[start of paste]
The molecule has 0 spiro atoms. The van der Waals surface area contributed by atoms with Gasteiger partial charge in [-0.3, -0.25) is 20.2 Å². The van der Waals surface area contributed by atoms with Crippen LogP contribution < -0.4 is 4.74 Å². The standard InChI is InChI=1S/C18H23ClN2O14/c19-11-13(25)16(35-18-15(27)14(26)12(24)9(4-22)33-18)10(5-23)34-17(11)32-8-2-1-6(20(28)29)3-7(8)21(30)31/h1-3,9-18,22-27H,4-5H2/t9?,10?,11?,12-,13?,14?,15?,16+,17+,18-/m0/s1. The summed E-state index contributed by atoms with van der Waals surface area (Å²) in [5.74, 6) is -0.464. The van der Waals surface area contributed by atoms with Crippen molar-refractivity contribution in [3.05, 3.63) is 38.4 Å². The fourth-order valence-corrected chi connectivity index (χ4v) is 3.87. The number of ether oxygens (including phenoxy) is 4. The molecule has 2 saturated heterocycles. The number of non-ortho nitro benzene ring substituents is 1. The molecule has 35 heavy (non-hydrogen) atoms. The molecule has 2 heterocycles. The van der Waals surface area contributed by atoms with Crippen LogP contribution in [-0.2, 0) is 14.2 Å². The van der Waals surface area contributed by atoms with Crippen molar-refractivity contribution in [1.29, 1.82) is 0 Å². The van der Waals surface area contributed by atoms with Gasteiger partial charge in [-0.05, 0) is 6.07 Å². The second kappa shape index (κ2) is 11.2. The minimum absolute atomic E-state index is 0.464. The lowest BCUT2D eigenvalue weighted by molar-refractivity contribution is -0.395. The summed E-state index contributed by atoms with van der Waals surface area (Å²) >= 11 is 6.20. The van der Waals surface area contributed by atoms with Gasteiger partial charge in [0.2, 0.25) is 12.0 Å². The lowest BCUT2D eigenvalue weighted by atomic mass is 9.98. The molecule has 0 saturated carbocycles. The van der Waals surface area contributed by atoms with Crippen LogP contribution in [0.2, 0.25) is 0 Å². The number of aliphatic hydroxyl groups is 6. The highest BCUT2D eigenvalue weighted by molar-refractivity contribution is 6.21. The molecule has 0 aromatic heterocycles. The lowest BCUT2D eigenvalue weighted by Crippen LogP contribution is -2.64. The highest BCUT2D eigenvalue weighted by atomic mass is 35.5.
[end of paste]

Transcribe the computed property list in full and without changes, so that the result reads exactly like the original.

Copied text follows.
The molecule has 0 spiro atoms. The van der Waals surface area contributed by atoms with Gasteiger partial charge in [-0.3, -0.25) is 20.2 Å². The van der Waals surface area contributed by atoms with Crippen LogP contribution < -0.4 is 4.74 Å². The standard InChI is InChI=1S/C18H23ClN2O14/c19-11-13(25)16(35-18-15(27)14(26)12(24)9(4-22)33-18)10(5-23)34-17(11)32-8-2-1-6(20(28)29)3-7(8)21(30)31/h1-3,9-18,22-27H,4-5H2/t9?,10?,11?,12-,13?,14?,15?,16+,17+,18-/m0/s1. The summed E-state index contributed by atoms with van der Waals surface area (Å²) in [5.74, 6) is -0.464. The van der Waals surface area contributed by atoms with Crippen molar-refractivity contribution in [3.05, 3.63) is 38.4 Å². The fourth-order valence-corrected chi connectivity index (χ4v) is 3.87. The number of ether oxygens (including phenoxy) is 4. The molecule has 2 saturated heterocycles. The number of non-ortho nitro benzene ring substituents is 1. The molecule has 35 heavy (non-hydrogen) atoms. The molecule has 2 heterocycles. The van der Waals surface area contributed by atoms with Crippen LogP contribution in [-0.2, 0) is 14.2 Å². The van der Waals surface area contributed by atoms with Crippen molar-refractivity contribution in [1.29, 1.82) is 0 Å². The van der Waals surface area contributed by atoms with Gasteiger partial charge in [-0.05, 0) is 6.07 Å². The second kappa shape index (κ2) is 11.2. The minimum absolute atomic E-state index is 0.464. The lowest BCUT2D eigenvalue weighted by molar-refractivity contribution is -0.395. The summed E-state index contributed by atoms with van der Waals surface area (Å²) >= 11 is 6.20. The van der Waals surface area contributed by atoms with Gasteiger partial charge in [0.2, 0.25) is 12.0 Å². The lowest BCUT2D eigenvalue weighted by atomic mass is 9.98. The molecule has 0 saturated carbocycles. The van der Waals surface area contributed by atoms with Crippen LogP contribution in [0.2, 0.25) is 0 Å². The number of aliphatic hydroxyl groups is 6. The highest BCUT2D eigenvalue weighted by molar-refractivity contribution is 6.21. The molecule has 0 aromatic heterocycles. The lowest BCUT2D eigenvalue weighted by Crippen LogP contribution is -2.64. The highest BCUT2D eigenvalue weighted by atomic mass is 35.5.